The scapegoating of the anti-porn movement, Offred’s longing for hand cream - these feel like digs at second-wave feminists.

In a recent piece for the New York Times, Margaret Atwood tackled the question of whether or not her 1985 work The Handmaid’s Tale ought to be considered a feminist novel:

"If you mean an ideological tract in which all women are angels and/or so victimized they are incapable of moral choice, no. If you mean a novel in which women are human beings — with all the variety of character and behavior that implies — and are also interesting and important, and what happens to them is crucial to the theme, structure and plot of the book, then yes."

On the face of it, this seems a reasonable answer. It all depends on what one means by “feminist”. And yet, I can’t help thinking: if that’s the case, are those really our only two options?

Do we have to choose between a feminism which accords women no moral agency and one which merely tells that women are people, too? Certainly if it’s the latter, then Atwood is right that “many books are ‘feminist’”. The trouble is, I’m not sure such a definition gets us very far.

For instance, last week the cast of Hulu’s television adaptation of The Handmaid’s Tale caused controversy by appearing to suggest that the story was not feminist at all. In truth what was said did not deviate significantly from Atwood’s earlier comments. “It’s a human story,” claimed Elizabeth Moss, the actress who plays Offred, “because women’s rights are human rights.”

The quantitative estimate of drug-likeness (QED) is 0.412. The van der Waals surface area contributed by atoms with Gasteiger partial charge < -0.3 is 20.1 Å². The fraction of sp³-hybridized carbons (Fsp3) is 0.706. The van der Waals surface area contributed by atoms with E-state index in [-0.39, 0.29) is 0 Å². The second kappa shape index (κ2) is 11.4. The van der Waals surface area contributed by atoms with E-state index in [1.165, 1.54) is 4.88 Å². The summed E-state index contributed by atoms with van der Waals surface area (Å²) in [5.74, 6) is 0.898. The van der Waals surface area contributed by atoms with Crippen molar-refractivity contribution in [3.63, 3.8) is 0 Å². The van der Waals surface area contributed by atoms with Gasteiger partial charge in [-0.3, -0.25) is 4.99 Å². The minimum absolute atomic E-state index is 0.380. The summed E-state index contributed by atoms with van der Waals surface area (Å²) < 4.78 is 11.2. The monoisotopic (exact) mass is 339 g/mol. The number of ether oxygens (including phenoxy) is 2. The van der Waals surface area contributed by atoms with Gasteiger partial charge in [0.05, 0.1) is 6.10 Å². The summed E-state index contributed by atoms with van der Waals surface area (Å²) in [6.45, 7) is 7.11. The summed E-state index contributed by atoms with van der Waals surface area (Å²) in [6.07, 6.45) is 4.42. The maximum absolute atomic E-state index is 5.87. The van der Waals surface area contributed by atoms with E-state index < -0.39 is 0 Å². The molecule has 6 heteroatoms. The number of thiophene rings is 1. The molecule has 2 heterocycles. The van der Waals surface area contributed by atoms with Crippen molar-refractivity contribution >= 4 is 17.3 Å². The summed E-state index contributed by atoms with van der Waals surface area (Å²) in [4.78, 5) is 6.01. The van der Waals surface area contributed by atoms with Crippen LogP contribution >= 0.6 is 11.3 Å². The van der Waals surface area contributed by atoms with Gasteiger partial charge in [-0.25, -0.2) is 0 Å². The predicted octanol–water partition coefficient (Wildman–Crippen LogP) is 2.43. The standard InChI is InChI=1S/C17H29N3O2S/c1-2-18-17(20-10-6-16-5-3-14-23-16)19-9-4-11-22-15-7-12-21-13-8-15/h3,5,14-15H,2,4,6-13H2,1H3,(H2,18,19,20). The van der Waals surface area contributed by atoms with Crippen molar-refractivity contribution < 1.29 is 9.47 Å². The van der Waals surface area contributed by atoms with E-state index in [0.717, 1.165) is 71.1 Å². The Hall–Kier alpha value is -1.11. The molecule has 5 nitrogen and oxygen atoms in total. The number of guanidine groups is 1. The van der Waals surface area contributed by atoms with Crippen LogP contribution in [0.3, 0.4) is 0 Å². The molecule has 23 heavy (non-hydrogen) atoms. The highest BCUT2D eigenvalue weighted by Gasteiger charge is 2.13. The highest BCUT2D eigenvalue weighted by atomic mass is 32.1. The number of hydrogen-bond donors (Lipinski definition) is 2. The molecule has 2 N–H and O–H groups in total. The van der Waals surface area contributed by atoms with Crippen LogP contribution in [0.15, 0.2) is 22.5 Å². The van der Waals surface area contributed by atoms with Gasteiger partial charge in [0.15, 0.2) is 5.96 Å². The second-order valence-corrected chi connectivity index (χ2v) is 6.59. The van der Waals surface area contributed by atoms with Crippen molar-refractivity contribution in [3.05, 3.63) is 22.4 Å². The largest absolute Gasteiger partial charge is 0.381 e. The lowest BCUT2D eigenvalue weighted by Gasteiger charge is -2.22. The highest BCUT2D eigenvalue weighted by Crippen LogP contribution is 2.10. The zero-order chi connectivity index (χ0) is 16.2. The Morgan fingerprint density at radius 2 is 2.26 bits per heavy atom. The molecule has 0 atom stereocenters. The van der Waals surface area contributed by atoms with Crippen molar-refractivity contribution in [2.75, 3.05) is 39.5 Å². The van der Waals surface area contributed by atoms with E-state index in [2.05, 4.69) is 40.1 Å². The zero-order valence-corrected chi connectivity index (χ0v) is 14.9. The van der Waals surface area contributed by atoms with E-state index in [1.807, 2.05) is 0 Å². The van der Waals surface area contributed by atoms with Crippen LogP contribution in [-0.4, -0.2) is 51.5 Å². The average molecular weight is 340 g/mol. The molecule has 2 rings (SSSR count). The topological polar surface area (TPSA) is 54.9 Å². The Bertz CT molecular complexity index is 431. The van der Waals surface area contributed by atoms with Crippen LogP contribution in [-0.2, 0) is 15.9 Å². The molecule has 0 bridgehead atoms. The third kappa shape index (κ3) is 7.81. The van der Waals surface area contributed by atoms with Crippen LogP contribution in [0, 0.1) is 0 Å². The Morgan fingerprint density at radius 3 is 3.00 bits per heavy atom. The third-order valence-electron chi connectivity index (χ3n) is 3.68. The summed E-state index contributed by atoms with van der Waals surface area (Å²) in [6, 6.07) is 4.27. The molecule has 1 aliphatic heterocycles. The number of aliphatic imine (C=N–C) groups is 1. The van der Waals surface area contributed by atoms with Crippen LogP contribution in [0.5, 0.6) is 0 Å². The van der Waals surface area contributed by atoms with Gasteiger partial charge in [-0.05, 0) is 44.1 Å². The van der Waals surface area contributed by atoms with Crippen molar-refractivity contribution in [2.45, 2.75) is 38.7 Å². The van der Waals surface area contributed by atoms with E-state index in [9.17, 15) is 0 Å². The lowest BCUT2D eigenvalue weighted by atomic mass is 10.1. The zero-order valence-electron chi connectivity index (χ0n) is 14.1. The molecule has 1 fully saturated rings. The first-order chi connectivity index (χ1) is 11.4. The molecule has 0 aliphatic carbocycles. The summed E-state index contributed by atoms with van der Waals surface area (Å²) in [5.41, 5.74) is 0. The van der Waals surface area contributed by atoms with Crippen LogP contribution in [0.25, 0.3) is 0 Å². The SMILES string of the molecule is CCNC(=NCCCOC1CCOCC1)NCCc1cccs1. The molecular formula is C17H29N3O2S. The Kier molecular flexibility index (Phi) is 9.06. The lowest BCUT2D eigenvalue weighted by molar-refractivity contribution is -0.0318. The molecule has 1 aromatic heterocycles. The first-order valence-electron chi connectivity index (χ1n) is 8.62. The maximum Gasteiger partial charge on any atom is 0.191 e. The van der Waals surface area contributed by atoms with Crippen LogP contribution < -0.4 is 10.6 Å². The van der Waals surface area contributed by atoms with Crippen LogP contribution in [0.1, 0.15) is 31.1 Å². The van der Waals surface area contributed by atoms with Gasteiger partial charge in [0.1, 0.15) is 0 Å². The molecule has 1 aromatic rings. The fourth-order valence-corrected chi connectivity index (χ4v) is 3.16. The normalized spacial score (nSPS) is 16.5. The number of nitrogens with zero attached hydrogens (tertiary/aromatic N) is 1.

While it’s difficult to argue with that – unless one genuinely believes that women are not human – it’s a statement that grates, not least because it has an air of apology about it. What is really being emphasised here, and in Atwood’s earlier definition? The humanity of women, or the applicability of women’s stories to those humans who actually matter, that is, the men? 

It’s not always clear, which highlights a double-bind feminists often find ourselves in when discussing not just women’s art, but our politics, spaces and experiences. Regardless of whether or not we choose to universalise – “it’s just human experience!” – or to specify – “it’s a female-only issue!” –  there’s always a way for us to end up losing. We’re either erasing or essentialising; either we’re absorbed into the male default or accused of complicity in our own marginalisation.

The Handmaid’s Tale is a rich, brilliant novel, not least because there is no clear moral path one can negotiate through it. This is one of the reasons why I’ve found the impulse of some to treat it as a warning or call to action in the face of current threats to women’s rights both simplistic and inaccurate. The book contains an ambivalence towards women who might be described as feminists which often spills over into outright hostility or blame. This may be part of what is meant by treating women, feminists among them, as human beings, but we therefore need to take care in treating this as any kind of template for a politics of our own.